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Metod's picture

Rounded bevels (post #151311)

Check this ode

http://www.owdman.co.uk/howto/howto.htm

to free-hand sharpening.

Metod

RalphBarker's picture

much ado (post #151311, reply #19 of 36)

A lot of the methodology reminds me of "discussions" between leading photograpehrs during the first half o fthe 20th century. Members of this school argued for one method, while members of that school argued for something different, each school trying to prove their point, while either method might work just fine.If one is making their living by writing books that will eventually be considered classics, however, the motivation behind the argument becomes far more serious, but no more meaningful.

gdblake's picture

Number of rounded bevels on old edge tools (post #151311, reply #26 of 36)

To All:

While searching out old tools that are still serviceable I noticed early on that more of the old tools had rounded bevels than tools with an obvious hollow grind.  It has always been my assumption this was due to dished out oil stones and not some intentional honing technique.  However, given the volume of old irons out there with rounded bevels I am open to the possibility this was an intentional result of whatever sharpening process they used.   I watched the video on creating a rounded bevel and to me it looks like a hard way to grind an edge.  Too much room for error.  Not having seen your sharpening video Larry, I would love to know your approach.  

My own preference is to lightly hollow grind the center of the bevel and then freehand hone keeping both the cutting edge and the heel of the bevel in constant contact with the stone.  Once a wire edge is raised then it is back and forth between the bevel and the face until the tool has been worked on my finest stone (currently a Norton 8,000 grit waterstone).  This was the method I was taught in my first year of shop class.  I have tried other techniques, but none of them are as quick or work as well for me.    Consistent results with this method does depend on constantly flattening the sharpening stones however.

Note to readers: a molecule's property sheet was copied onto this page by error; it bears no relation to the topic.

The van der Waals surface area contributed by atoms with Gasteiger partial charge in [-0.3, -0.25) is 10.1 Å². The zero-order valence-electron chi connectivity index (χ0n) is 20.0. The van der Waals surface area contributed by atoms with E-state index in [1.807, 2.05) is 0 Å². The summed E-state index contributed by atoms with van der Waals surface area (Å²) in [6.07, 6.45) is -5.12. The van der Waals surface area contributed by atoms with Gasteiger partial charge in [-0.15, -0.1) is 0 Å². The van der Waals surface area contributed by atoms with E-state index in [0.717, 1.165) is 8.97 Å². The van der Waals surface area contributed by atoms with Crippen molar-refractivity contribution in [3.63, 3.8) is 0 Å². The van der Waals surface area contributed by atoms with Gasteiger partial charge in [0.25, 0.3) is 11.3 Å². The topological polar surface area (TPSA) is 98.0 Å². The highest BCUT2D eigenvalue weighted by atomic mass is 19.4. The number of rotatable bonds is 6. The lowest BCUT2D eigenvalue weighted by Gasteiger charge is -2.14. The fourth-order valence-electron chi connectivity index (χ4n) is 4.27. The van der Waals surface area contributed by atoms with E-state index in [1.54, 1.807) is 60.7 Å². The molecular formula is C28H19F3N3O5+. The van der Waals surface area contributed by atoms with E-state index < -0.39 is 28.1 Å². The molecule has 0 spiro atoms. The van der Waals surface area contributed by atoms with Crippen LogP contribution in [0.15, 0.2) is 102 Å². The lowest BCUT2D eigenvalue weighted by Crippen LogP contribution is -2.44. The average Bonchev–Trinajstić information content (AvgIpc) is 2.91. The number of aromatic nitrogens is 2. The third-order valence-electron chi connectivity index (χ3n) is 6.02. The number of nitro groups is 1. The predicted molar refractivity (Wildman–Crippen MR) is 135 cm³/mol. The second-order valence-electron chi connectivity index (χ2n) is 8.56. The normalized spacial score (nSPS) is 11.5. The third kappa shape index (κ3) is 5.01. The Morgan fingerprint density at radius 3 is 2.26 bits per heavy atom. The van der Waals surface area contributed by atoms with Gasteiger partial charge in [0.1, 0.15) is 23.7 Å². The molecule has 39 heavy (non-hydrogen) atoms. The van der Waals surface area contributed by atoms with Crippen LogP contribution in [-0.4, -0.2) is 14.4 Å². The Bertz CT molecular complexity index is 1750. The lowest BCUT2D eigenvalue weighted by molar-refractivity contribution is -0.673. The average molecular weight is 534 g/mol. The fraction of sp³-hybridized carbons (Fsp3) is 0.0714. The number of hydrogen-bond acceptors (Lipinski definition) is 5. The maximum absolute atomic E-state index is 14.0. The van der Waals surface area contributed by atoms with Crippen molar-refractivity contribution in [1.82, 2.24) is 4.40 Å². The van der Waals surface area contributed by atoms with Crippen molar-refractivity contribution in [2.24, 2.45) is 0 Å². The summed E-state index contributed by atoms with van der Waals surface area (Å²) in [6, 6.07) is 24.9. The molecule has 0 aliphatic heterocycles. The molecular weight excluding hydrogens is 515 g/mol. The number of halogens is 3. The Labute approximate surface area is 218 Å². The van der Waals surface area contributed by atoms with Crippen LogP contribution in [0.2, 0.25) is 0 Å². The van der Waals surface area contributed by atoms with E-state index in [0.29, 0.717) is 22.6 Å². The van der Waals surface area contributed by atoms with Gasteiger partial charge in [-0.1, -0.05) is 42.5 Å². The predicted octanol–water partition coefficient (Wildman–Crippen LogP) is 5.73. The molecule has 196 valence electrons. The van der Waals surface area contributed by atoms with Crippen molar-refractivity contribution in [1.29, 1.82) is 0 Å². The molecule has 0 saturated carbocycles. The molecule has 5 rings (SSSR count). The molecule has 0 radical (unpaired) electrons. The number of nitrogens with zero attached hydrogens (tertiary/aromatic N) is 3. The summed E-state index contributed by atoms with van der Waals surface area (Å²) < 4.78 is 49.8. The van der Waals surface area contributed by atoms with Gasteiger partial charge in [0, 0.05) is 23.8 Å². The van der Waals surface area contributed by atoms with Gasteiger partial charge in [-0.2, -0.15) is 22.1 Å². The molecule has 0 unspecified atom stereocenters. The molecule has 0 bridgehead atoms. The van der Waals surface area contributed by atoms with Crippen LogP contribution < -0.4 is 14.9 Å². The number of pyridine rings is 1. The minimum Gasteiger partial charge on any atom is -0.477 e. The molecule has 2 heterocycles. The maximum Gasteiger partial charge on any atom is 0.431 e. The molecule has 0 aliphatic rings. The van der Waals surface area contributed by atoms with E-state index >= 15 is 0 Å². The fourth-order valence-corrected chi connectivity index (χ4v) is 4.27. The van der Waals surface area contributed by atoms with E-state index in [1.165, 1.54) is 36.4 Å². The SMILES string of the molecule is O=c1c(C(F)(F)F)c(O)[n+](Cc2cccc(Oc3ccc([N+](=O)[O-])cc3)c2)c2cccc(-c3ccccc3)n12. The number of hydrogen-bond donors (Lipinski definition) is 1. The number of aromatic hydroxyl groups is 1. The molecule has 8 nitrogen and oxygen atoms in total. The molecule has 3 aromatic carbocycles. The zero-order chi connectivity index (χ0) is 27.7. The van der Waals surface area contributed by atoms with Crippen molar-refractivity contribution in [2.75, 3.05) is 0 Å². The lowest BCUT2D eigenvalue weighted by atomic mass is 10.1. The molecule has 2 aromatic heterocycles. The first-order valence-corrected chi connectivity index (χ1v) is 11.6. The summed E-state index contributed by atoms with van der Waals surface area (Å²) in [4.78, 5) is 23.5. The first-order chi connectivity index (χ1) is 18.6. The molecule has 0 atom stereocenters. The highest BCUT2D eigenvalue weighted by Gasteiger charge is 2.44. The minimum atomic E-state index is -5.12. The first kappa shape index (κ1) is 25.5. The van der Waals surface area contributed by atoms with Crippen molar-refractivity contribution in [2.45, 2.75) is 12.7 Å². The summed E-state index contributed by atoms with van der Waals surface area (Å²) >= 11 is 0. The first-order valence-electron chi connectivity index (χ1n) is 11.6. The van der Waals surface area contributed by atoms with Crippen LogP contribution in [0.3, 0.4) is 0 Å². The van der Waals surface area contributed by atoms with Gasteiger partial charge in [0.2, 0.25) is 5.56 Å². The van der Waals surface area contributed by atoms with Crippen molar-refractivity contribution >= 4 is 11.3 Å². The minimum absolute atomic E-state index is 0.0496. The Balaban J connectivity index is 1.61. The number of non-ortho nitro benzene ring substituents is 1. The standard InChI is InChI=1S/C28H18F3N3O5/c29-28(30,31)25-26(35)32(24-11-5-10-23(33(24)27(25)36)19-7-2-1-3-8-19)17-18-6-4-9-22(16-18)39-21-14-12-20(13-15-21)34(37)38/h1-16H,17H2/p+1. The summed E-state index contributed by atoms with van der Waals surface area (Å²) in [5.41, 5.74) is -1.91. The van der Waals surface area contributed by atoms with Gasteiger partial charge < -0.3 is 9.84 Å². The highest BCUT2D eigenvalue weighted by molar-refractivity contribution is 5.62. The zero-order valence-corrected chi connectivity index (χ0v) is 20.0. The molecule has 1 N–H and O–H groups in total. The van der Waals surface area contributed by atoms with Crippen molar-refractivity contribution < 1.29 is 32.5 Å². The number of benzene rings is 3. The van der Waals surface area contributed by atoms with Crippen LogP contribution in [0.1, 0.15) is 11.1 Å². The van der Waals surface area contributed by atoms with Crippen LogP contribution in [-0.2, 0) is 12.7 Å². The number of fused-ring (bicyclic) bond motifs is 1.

gdblake

We're all here because we're not all there.

jacob1066's picture

..........given the volume of (post #151311, reply #27 of 36)

..........given the volume of old irons out there with rounded bevels I am open to the possibility this was an intentional result of whatever sharpening process they used.   I watched the video on creating a rounded bevel and to me it looks like a hard way to grind an edge.  Too much room for error........

The point I keep making (perhaps not very well) is that a rounded bevel is not intentional or desirable in itself. It's just a by product of a fast easy freehand method. A flat bevel would be better (more material behind the edge) but takes more patience and concentration.

Hitting 30º freehand is not as difficult as they all say. You just need to start the hone at that angle and then dip as you go, to a lower one. They managed perfectly well without honing jigs.

You do it a little and often but without needing to go back to the grindstone ever. Honing a chisel or plane  becomes a simple little routine, like sharpening a pencil.